I haven’t written much about my gardens this year. It has been a rough, slow start for most of them. My breast cancer slowed me down in the spring when I should have been tending to their new growth, the continual sprummer rain and darkness on beds that were planted for dryness and sun mooshed, damaging hail storms shredded, and, to be honest, my husband and I have been having too much darn fun every Sunday off the property when I normally would be putzing out there.
None the less, nature has its way. Mid August heat and the organic fertilizer I liberally applied—that I normally do in the spring—has given both of us hope. Something a true gardener is never without. But frankly, I don’t mind a bit-messy garden. It is a symbol of other things pressing on one’s time—fun or duty—and I can appreciate that; no judgement here. The mess can also the humbling effects of nature. One weed pulled today is another weed tomorrow. As Michael Pollan so humorously points out in his book Second Nature, man against nature is a philosophical never-ending battle, one I choose to relinquish now and again. Going with the natural flow of things, living in the moment…I learned this a lot in the garden this year.
Blue doesn’t always stay blue and fading can be nice…we all fade.
We planted late. Sometimes we get a late start in life and big isn’t always better.
Toby, our natural grass barber. Never let your hair cut define you.
Sometimes all one needs is a good sit and the color red.
…or pink and orange.
Herbs are hardy. Don’t forget that by adding spice in your life you will become more hardy too.
Next year I will make the brick edging that will keep the dirt in the beds in place; next year, next year. You do what you can do, “You get what you get and don’t get upset”; Pinkalicious.
Breast cancer; in case you were afraid to ask. It was sixteen days of radiation after a successful surgery…just in case. During a season when I had little time to be in the art studio, I just had to do something artistically expressive so I turned my daily shoes and accessory choices into an art project. We creatives are like that; express or die.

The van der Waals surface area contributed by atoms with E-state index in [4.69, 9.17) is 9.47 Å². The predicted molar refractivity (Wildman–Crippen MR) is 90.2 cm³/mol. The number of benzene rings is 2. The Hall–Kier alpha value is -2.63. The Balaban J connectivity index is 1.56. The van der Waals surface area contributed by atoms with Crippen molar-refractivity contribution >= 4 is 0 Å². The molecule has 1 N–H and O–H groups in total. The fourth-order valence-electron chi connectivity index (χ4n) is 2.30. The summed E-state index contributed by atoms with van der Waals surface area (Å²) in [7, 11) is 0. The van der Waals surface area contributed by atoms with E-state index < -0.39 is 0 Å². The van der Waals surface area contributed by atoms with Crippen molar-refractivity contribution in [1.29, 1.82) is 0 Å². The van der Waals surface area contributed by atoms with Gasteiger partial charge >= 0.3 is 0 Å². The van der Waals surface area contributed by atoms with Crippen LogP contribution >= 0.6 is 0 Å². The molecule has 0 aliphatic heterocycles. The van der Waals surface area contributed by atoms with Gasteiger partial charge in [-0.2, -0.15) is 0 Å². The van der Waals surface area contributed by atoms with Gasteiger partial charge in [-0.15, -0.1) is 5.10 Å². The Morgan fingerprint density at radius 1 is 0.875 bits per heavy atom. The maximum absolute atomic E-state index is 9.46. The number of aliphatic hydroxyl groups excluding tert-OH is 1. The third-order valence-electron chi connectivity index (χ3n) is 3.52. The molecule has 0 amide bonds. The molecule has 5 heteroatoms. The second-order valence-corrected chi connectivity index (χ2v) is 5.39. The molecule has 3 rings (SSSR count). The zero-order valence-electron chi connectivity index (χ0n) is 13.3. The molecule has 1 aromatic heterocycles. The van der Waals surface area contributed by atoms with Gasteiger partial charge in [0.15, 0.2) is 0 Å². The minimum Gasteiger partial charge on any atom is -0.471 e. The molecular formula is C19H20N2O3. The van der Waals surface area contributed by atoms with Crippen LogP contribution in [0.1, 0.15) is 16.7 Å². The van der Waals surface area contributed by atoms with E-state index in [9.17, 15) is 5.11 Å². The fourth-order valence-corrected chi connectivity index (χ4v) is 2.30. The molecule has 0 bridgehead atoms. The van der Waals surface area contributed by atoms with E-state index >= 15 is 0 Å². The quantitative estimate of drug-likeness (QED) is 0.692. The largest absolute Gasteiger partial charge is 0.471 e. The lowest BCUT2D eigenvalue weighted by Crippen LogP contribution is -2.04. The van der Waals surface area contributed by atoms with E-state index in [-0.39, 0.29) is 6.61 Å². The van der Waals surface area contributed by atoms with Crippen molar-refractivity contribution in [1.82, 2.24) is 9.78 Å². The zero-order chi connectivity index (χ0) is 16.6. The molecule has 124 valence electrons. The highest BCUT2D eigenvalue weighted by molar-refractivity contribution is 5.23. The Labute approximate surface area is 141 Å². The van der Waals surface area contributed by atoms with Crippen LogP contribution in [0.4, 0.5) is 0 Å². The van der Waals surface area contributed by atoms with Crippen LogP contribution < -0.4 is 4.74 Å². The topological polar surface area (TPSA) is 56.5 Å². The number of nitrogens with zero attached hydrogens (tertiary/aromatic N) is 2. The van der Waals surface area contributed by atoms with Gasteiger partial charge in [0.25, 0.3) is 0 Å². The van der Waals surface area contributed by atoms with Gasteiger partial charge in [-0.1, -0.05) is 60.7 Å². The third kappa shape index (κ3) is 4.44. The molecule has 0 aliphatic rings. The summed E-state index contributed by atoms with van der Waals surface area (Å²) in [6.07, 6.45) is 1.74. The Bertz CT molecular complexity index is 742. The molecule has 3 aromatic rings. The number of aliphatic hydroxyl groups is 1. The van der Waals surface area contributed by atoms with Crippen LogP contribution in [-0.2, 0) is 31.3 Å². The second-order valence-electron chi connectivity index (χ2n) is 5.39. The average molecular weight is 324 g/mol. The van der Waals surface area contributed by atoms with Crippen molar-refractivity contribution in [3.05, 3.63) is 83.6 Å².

Shoes are a metaphor for life after all; we “kick up our heels”, we “take things in stride”, we “put one foot in front of the other”…The shoe life lesson here is ALWAYS choose joy first, because I could have led with gloom (dang it). Joy is the fuel for our existence so the rest can fall into place with grace. Quite literally, the hormones produced when experiencing joy override and numb-out the hormonal feelings of discomfort and fear. Others before have modeled this for me—Mary Ann, Dee, Bonnie, Jules, Joyce… So I offer my own example to you passing it forward.
This choosing is the hardest lesson to learn and even harder to apply. We are all so, so very busy, we all have various struggles and tribulations, our lists are endlessly long. I can’t tell you HOW to do this; you have to figure out how to prioritize it for yourself. An older woman once told a younger me, housework will always be there but your kids will not; in other words, learn to recognize what is important. At the end of our life is it the proverbial tidy that we will remember or those moments of joy and fun? I choose fun— and shoes!
And now for the art lesson…
Assembling color seems to be difficult for many people. Given all the choices it is understandable. When you walk into a paint or fabric store you may be drawn to a certain swatch but then get hung up trying to figure out what other colors to put with it. Consider these tips:
- Use proportion. Most designers use the rules of proportion when assembling color, expressed as divisions of thirds—1/3 to 2/3’s—or more accurately, expressed by the use of the golden ration 1 to 1.61803. My daily color charts in 5 parts showed this exactly; 2 square parts to 3 square parts = the golden ratio.
- Use neutral. When you mix grayish, brownish, blackish or white/beige colors with colors straight off the color wheel it makes them feel more lively and more balanced. The most playful color combinations are using the greater proportion of color wheel color and the most subdued combinations are those that favor more neutral. My daily color charts showed this; 2 squares of color to 3 squares of neutral and vice versa.
- Use color theory. To decide what other color you want to use, find your color on a color wheel then pick a harmony shown there. I like to use the Gardeners Color wheel because it shows more divisions of color plus pastel.
Below are the color combinations I used in the series. Feel free to use them…
I am signing off for now. Back to my garden….
The shoes I wore on the first day…because I promised.